stories are mere inventions; in many monuments the effigy of the hero
commemorated was shown in full pomp above, while in a niche below the
skeleton was depicted, by way of pointing a moral too obvious to need
further comment.

A brass, in replica of the original, has been reinserted in the marble
slab that commemorates Bishop Jewell (1560-71) (31). The next monument
(32), for a long time attributed to Bishop Bingham (1229-47), has a
flat pointed arch terminating in a decorated finial, above which rises
a sort of pyramid of three stories, below is a slab formerly inlaid
with brass. Later antiquaries, in spite of the fourteenth century
character of its detail, assign it to Bishop Scammel (1284-87). The
Audley chapel (33) is entered from this aisle.

In the north-east choir transept aisle are three gravestones of
Bishops Wyville (1375), Gheast (1576), and Jewell (1571), removed from
the choir when its marble pavement was laid down. In the floor of this
transept, which is known also as the morning chapel, is the famous
brass to Bishop Wyvill (34), one that has been repeatedly figured in
various works on memorial brasses, and it is generally ranked as one
of the most interesting of existing examples. Near this is another
brass (35) commemorating Bishop Gheast. The lavatory (36) is noticed

In the Lady Chapel, under an arched niche in the north wall, is a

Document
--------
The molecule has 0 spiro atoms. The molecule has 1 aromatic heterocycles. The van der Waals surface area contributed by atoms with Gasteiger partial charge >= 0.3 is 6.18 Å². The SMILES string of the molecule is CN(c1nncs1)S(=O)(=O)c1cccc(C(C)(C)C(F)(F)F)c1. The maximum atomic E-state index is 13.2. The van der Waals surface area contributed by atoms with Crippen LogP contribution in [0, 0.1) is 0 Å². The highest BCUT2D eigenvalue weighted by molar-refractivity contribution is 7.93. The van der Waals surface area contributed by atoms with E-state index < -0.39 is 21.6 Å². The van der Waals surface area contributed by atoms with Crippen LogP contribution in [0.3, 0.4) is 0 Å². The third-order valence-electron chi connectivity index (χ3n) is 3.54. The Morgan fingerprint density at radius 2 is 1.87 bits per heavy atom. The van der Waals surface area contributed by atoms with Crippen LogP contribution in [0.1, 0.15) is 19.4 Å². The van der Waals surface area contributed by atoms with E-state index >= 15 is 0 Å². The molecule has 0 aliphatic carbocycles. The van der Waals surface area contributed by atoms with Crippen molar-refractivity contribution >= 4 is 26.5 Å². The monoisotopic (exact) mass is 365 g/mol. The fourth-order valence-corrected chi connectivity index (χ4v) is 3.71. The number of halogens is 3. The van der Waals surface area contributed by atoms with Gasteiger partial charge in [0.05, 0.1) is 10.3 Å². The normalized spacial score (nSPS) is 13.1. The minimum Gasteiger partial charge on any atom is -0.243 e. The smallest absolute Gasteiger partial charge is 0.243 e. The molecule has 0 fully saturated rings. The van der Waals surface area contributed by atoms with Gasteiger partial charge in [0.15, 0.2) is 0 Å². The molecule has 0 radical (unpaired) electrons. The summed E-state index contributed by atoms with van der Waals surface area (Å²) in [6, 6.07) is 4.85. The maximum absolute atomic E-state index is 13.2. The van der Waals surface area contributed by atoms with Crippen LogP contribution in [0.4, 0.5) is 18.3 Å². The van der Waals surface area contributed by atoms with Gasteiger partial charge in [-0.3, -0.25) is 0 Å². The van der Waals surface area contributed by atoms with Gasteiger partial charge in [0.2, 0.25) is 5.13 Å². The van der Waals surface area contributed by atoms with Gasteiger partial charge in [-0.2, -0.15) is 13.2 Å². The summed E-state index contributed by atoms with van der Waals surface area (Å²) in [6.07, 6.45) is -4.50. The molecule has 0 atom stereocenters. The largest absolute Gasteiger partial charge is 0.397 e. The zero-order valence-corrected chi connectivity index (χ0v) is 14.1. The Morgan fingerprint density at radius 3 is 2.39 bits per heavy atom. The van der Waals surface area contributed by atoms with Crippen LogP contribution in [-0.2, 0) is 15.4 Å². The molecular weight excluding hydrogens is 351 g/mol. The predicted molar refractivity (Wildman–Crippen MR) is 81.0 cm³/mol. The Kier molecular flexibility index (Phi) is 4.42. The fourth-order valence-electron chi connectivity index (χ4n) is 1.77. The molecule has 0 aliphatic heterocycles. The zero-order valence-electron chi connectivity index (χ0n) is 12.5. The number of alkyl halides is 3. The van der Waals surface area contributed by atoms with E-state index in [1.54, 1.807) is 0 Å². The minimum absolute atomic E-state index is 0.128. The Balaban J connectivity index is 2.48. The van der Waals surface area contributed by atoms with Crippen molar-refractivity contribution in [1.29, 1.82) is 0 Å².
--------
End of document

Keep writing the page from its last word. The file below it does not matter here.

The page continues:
coffin-shaped tomb (37) assigned to Bishop Roger, by those who refuse
to accept the effigy in the nave as his monument.

The monument (38) at the end of the north aisle of the Lady Chapel is
a typical example of the mixed classical style so dear to the early
seventeenth century taste. The effigies below its canopy, supported on
twisted Corinthian pillars, represent Sir Thomas Gorges and his widow,
a maid of honour to Queen Elizabeth. Its medley of obelisks, globes,
spheres, and images of the four cardinal virtues is more curious than
interesting. Interred near in the choir, and all without monuments are
many of the Earls of Pembroke and their wives, including "Sidney's
sister, Pembroke's mother."

In a niche of the east wall of the choir, behind an arcade of three
pointed arches with cinquefoil heads, is a Purbeck marble effigy (39)
of a bishop supposed by many to represent Richard Poore. It has been
ascribed to Bishop Bingham because its bearded face fails to agree
with that depicted on the seal of Bishop Poore, and also because an
entry in an old book of records says that he was buried on the north
side of the altar. This monument was removed by Wyatt to the
north-east transept, to what is supposed to have been its original
position. The effigy, whoever it represents, is a fine one, the
pastoral crozier of particularly graceful design; above it is an angel
supporting the circle of the sun and the crescent of the moon.

The slab which is believed to commemorate St. Osmund (40) is now